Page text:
Behind the Book: Hot Pot Murder

Welcome to “Behind the Book,” our fun new Chicks on the Case feature! Join us as we Chicks share the real stories behind our stories. Inspiration, motivation, frustration, jubilation–you’ll find them all right here… 

Hello! Jennifer here, and I’m going to talk about HOT POT MURDER–and cooking disasters.

As some of you know, I grew up in a family restaurant. But that doesn’t mean I haven’t had my fair share of cooking mishaps over the years. Things have mainly gone wrong when appliances are involved.

Even way back in elementary school, I managed to create chaos. If I recall correctly, my teacher was trying to make waffles. (This was back in the day when we actually got milk and cookies and naps in kindergarten instead of hefty homework packets.)

Anyway, I was strolling through the classroom and did NOT see that cord snaking out of the waffle machine. Yep, I tripped over it and sprawled to the floor. And I can’t remember if we ever got waffles or not–my mind must have blocked it out.

Sadly, my troubles continued well into my young adult years, where I managed to char our microwave (my roommate was not happy) by overcooking popcorn.

Even as a more mature adult, I’ve managed to make fire–in my toaster oven, by putting taco shells in it. (Do you know that there’s a warning label on those tacos about not doing that very thing?)

So, when it came to Book 2 in my LA Night Market series, I thought: What appliance can I use for the story, and what could go wrong? (Full disclosure: I did manage to kill my own hot pot a few years back. It sizzled and popped–and immediately stopped.)

I figured that a (literally) shocking beginning to Hot Pot Murder would make an excellent means of murder.

What cooking catastrophes have you participated in—or witnessed?


Trouble is brewing for cousins Yale and Celine Yee after a hot pot dinner gets overheated and ends in murder in this second novel of the L.A. Night Market series by Jennifer J. Chow.

Yale and Celine Yee’s food stall business is going so well that they’ve been invited to join an exclusive dinner with the local restaurant owners association. The members gather together for a relaxing hot pot feast…until Jeffery Vue, president of the group, receives a literal shock to his system and dies.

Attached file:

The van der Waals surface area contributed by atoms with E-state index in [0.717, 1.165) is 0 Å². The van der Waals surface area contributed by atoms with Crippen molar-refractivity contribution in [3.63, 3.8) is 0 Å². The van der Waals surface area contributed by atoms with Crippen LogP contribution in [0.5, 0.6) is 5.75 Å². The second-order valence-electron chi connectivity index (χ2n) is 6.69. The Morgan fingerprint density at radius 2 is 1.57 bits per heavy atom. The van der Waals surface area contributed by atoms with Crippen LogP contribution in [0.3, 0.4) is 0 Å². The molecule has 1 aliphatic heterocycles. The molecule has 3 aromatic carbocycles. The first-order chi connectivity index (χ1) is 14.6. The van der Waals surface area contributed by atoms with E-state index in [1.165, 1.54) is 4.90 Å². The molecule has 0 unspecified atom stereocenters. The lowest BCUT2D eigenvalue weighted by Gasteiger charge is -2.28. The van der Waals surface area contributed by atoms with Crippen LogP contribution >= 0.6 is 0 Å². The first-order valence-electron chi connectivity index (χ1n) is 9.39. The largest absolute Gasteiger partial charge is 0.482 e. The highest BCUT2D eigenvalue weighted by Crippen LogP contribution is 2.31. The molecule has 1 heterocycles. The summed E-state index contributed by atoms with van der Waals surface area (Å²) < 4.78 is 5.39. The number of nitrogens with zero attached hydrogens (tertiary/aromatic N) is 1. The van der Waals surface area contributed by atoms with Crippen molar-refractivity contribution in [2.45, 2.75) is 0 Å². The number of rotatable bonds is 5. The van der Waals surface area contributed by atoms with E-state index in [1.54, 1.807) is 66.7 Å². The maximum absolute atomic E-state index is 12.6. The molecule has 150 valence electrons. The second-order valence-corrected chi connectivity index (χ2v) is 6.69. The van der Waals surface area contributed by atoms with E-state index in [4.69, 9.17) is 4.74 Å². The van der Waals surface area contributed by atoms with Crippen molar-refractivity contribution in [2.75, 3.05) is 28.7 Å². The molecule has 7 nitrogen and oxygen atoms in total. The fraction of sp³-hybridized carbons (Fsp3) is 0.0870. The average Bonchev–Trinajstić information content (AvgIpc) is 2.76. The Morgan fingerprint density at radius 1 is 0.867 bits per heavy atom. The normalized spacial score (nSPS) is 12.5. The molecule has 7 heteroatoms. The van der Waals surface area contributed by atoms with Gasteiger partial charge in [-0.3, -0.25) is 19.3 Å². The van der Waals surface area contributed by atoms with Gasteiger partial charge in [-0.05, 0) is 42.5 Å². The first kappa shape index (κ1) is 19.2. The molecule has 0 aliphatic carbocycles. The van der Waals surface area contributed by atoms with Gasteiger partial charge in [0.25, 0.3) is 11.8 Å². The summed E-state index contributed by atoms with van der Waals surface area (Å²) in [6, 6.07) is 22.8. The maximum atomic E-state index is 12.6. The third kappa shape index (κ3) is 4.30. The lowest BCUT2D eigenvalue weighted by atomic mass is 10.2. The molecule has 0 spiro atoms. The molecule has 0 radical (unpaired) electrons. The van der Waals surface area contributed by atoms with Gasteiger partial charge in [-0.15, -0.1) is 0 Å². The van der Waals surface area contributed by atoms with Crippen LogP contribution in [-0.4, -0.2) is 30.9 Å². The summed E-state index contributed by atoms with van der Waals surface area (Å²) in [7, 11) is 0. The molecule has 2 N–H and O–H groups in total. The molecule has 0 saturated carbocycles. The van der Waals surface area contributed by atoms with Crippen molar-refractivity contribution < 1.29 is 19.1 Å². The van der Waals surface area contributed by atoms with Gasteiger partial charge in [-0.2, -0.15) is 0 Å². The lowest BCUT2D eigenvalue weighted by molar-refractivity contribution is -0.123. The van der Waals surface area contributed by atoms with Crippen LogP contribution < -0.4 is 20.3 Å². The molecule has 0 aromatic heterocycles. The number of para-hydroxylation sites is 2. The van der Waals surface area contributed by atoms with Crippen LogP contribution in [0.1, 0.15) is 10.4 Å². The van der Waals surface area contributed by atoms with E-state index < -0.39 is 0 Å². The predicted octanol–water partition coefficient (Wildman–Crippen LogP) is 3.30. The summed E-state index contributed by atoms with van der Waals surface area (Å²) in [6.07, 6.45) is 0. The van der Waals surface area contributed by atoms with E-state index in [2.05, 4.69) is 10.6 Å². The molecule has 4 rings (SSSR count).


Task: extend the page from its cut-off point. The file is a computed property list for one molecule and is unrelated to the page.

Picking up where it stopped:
Everyone at the meal is a suspect, but the authorities are homing in on family friend Ai Ho, owner of the restaurant where Jeffery was killed—and Yale’s dad is a close second on their list. Yale and Celine step up to the plate and investigate the dinner attendees: the association’s ambitious VP, a familiar frenemy, a ramen king, a snacks shopkeeper, and a second-generation restaurateur. It’s up to the detecting duo to figure out what really happened before their friends and family have to close their businesses for good.


35 thoughts on “Behind the Book: Hot Pot Murder

  1. My kitchen disasters involve boiling water. I’ve walked away and let one tea kettle and one saucepan melt on the stove. Crossing my fingers that I’ve learned that lesson. Hot Pot Murder sounds like good fun!

    Liked by 2 people

    1. Mary, my college-age sister did that. She put the kettle on then went back downstairs and forgot about it. I walked into the dark kitchen where the only light was the red-hot glow of the kettle. I freaked out. She shrugged.

      Liked by 2 people

  2. Cooking disasters – well, there have been a couple of times my gas grill has run out of fuel while I was cooking burgers. The ensuing panic-filled scramble is always fun. That’s why it’s best for me to steer clear of the kitchen! 😄

    Liked by 2 people

    1. JC, in my former life I paid liability claims. One of them was when a gas grill exploded on the balcony of an apt building. Burned the whole thing down. Needless to say, I’ve never owned a gas grill!